Indexed on: 23 Oct '15Published on: 23 Oct '15Published in: Geotechnical and Geological Engineering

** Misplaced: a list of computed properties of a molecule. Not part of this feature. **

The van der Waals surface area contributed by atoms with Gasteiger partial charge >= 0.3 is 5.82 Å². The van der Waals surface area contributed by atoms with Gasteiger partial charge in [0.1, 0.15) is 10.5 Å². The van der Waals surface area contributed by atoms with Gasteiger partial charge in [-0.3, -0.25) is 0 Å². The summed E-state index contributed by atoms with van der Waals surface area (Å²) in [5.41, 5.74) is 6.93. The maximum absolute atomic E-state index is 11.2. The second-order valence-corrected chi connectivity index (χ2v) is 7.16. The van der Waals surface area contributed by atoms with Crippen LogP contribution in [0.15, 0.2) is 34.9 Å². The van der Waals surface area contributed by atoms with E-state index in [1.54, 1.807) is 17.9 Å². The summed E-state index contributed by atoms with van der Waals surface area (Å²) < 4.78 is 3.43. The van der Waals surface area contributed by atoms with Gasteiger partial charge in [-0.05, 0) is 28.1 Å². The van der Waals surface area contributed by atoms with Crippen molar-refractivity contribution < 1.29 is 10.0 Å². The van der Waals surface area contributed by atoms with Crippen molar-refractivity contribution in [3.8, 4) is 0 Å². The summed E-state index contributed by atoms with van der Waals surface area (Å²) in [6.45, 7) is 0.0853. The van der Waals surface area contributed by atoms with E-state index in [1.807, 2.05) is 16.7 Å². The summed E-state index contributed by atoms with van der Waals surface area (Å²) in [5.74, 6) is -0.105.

Despite the rapid increases in processing speed and memory of low-cost computers, the enormous computational costs of running complicated numerical analyses such as finite element simulations makes it impractical to rely exclusively on simulation for the purpose of design optimization since many geotechnical problems are highly nonlinear and multivariate. To reduce the cost, surrogate models, also known as meta-models, are constructed and then used in place of the actual numerical simulation models. To ensure the surrogate model is more reliable, the ranges of the design variables should be as wide as possible. Thus meta-modeling techniques capable of analyzing multivariate problems are desirable. This paper explores the use of a fairly simple nonparametric regression procedure known as multivariate adaptive regression splines (MARS) in approximating the relationship between the inputs and outputs with a big data. First the basis of the MARS methodology and its associated procedures are explained in detail. Then two complicated geotechnical problems are presented to demonstrate the function approximating capabilities of MARS and its efficiency in dealing with multivariate problems involving large amounts of data. This paper demonstrates that the MARS algorithm is capable of producing simple, accurate and easy-to-interpret models and estimating the contributions of the input variables.